From Dr. Frankenstein to Jurassic Park’s misguided geneticists, popular culture is full of stories about scientists so absorbed by their creations that they neglect to consider the consequences, as well as films like “Her” and “Ex Machina” represent our anxieties about what intelligent machines mean for mankind.
Today, AI and robotics are faced with a more realistic version of the problem: scientists and engineers’ homogeneity – in terms of ethnicity, culture and gender – may lead them to design artificial intelligence systems without considering the effects on people different from themselves.
In 2015, in Europe three engineers out of four were men, with figures as high as 85% for Switzerland and Ireland. In the US, only 17% of Computer Science graduates are women.
That’s not so surprising, given how few women there are in the field and how gender stereotypes continue to flourish in science. The figures are even worse for AI, as research has drifted from a focus on how the technology can improve people’s lives. In general, many women tend to work for the benefit of their communities, while men tend to be more interested in algorithms and technical properties. Since men have come to dominate AI, research has become very narrowly focused on solving technical problems and not the big questions.
Major companies in the sector, after receiving thousands of applications for AI and data science roles, reported that only 0.1% were women. And even if people working in AI are men who want opportunities for their young daughters, they see the situation as simply: “we’ll hire the best, but we’re not going to go out and seek diversity”.
However, you can’t say you’re hiring the best if you have no diversity at all. Thinking probabilistically, something is really weird with a number like 0.1%, since women make up about 50% of the people in the world and artificial intelligence, in and of itself, is genderless and sexless.
Much has been made about the tech industry’s lack of women engineers and executives, but there’s a unique problem with homogeneity in AI. To teach computers about the world, researchers need to gather massive data sets of almost everything. If these data sets aren’t sufficiently broad, then companies can create AIs with biases.
From a machine learning perspective, if we don’t think about gender inclusiveness, it’s more likely that inferences that are made will be biased towards the majority group – in our case, affluent white males. And, if un-diverse data goes in, then close-minded, inside-the-box, not-very-good results come out.
A number of embarrassing incidents concerning AI have happened because of incomplete or flawed datasets. To mention one: Tay, Microsoft’s chatbot released earlier this year, had a lot of un-diverse stuff going in, and eventually reflected the inclinations of the worst the Internet has to offer. Within 24 hours of being exposed to the public, internet users realized that Tay would learn from its interactions, so they tweeted insulting, racist, nasty things at it. The bot simply incorporated that language into its mental model and started spewing out more of the same.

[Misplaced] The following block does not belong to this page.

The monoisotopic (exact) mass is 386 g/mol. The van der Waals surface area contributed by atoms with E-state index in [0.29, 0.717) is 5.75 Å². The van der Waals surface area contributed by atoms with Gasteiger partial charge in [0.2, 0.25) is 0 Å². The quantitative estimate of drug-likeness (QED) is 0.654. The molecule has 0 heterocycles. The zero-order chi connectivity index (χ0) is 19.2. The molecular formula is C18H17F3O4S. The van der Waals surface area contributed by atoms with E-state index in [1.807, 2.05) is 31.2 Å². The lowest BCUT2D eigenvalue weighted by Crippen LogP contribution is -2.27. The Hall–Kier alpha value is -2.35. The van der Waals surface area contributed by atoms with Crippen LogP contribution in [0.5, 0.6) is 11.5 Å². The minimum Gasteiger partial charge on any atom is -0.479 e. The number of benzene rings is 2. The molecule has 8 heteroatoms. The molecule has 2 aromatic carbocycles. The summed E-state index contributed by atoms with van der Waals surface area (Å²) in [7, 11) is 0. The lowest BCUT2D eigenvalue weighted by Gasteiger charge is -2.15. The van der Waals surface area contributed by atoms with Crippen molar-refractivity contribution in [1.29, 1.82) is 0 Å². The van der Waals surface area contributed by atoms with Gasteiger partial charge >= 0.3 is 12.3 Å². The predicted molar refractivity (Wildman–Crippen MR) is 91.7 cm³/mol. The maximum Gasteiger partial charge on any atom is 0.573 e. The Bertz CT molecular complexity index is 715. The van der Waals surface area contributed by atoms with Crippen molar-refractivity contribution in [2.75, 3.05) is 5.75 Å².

In most cases, it’s not that systems are built out of malevolence, but there’s always a problem when a homogeneous group builds a system that is applied to people not represented by its builders.
The bottom line is that if everyone teaching computers to act like humans are men, then these machines will have a view of the world that is narrow by default, and possibly biased. This is why the industry as a whole needs to do a better job of classifying gender and other diversity signals in training datasets.
Robotics and artificial intelligence don’t just need more women, they need more diversity overall: companies should make efforts to attract people from a wide range of racial and ethnic backgrounds, of different age groups, as well as people with disabilities.
Cultural diversity matters, too: for example, the Japanese are well at ease with robots, with no Terminator complex about artificial intelligence taking over the world. This is due to the Shintoist religion, that perceives humans and non-human entities as equally important parts of a common synergy. Concerning the fields of applications, the US has a heavy focus on artificial intelligence in the military, while Europeans are more interested in applications supporting the elderly and people with disabilities.
To conclude, AI systems are built by humans using training data that one way or another comes from humans, optimized for goals that humans set, and every person in the loop has a bit of their own bias. Hence, as we build machines to make our lives better and easier, it’s always important to ask whose lives we are trying to improve, and in which ways.